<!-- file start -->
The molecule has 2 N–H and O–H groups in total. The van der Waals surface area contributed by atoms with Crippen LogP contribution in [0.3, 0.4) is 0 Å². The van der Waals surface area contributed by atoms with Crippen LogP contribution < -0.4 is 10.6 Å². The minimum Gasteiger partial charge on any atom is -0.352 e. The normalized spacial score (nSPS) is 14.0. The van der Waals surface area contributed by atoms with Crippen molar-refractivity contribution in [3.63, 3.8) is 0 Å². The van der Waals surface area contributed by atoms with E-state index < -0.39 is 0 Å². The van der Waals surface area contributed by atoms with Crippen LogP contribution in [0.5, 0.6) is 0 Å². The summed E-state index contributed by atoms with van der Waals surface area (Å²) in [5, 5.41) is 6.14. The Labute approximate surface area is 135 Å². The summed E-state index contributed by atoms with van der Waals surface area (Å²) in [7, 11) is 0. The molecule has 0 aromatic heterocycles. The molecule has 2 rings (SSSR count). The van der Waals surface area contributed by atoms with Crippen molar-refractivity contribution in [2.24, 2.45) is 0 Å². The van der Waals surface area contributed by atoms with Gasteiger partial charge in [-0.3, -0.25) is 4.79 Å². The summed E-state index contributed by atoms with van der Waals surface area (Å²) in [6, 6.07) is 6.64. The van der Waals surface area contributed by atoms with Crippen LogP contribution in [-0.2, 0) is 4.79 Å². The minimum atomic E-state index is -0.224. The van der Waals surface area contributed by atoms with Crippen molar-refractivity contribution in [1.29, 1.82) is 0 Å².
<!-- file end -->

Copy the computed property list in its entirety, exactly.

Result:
The molecule has 2 N–H and O–H groups in total. The van der Waals surface area contributed by atoms with Crippen LogP contribution in [0.3, 0.4) is 0 Å². The van der Waals surface area contributed by atoms with Crippen LogP contribution < -0.4 is 10.6 Å². The minimum Gasteiger partial charge on any atom is -0.352 e. The normalized spacial score (nSPS) is 14.0. The van der Waals surface area contributed by atoms with Crippen molar-refractivity contribution in [3.63, 3.8) is 0 Å². The van der Waals surface area contributed by atoms with E-state index < -0.39 is 0 Å². The van der Waals surface area contributed by atoms with Crippen LogP contribution in [0.5, 0.6) is 0 Å². The summed E-state index contributed by atoms with van der Waals surface area (Å²) in [5, 5.41) is 6.14. The Labute approximate surface area is 135 Å². The summed E-state index contributed by atoms with van der Waals surface area (Å²) in [7, 11) is 0. The molecule has 0 aromatic heterocycles. The molecule has 2 rings (SSSR count). The van der Waals surface area contributed by atoms with Crippen molar-refractivity contribution in [2.24, 2.45) is 0 Å². The van der Waals surface area contributed by atoms with Gasteiger partial charge in [-0.3, -0.25) is 4.79 Å². The summed E-state index contributed by atoms with van der Waals surface area (Å²) in [6, 6.07) is 6.64. The van der Waals surface area contributed by atoms with Crippen LogP contribution in [-0.2, 0) is 4.79 Å². The minimum atomic E-state index is -0.224. The van der Waals surface area contributed by atoms with Crippen molar-refractivity contribution in [1.29, 1.82) is 0 Å².